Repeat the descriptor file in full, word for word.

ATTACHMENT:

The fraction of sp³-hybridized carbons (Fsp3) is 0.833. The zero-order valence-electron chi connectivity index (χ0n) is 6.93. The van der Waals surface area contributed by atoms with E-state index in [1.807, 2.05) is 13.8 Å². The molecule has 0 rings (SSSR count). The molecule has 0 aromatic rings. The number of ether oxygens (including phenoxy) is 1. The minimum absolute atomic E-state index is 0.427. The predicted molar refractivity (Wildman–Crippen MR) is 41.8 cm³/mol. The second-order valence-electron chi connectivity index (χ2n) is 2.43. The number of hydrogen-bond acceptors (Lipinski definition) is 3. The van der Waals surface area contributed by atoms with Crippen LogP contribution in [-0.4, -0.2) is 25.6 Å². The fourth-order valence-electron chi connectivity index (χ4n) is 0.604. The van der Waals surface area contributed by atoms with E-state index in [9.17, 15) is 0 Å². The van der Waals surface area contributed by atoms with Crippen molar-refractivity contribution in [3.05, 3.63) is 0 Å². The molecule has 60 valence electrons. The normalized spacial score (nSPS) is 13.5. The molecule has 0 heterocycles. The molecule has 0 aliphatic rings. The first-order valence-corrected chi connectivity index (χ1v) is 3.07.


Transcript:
The fraction of sp³-hybridized carbons (Fsp3) is 0.833. The zero-order valence-electron chi connectivity index (χ0n) is 6.93. The van der Waals surface area contributed by atoms with E-state index in [1.807, 2.05) is 13.8 Å². The molecule has 0 rings (SSSR count). The molecule has 0 aromatic rings. The number of ether oxygens (including phenoxy) is 1. The minimum absolute atomic E-state index is 0.427. The predicted molar refractivity (Wildman–Crippen MR) is 41.8 cm³/mol. The second-order valence-electron chi connectivity index (χ2n) is 2.43. The number of hydrogen-bond acceptors (Lipinski definition) is 3. The van der Waals surface area contributed by atoms with Crippen LogP contribution in [-0.4, -0.2) is 25.6 Å². The fourth-order valence-electron chi connectivity index (χ4n) is 0.604. The van der Waals surface area contributed by atoms with E-state index in [9.17, 15) is 0 Å². The van der Waals surface area contributed by atoms with Crippen molar-refractivity contribution in [3.05, 3.63) is 0 Å². The molecule has 60 valence electrons. The normalized spacial score (nSPS) is 13.5. The molecule has 0 heterocycles. The molecule has 0 aliphatic rings. The first-order valence-corrected chi connectivity index (χ1v) is 3.07.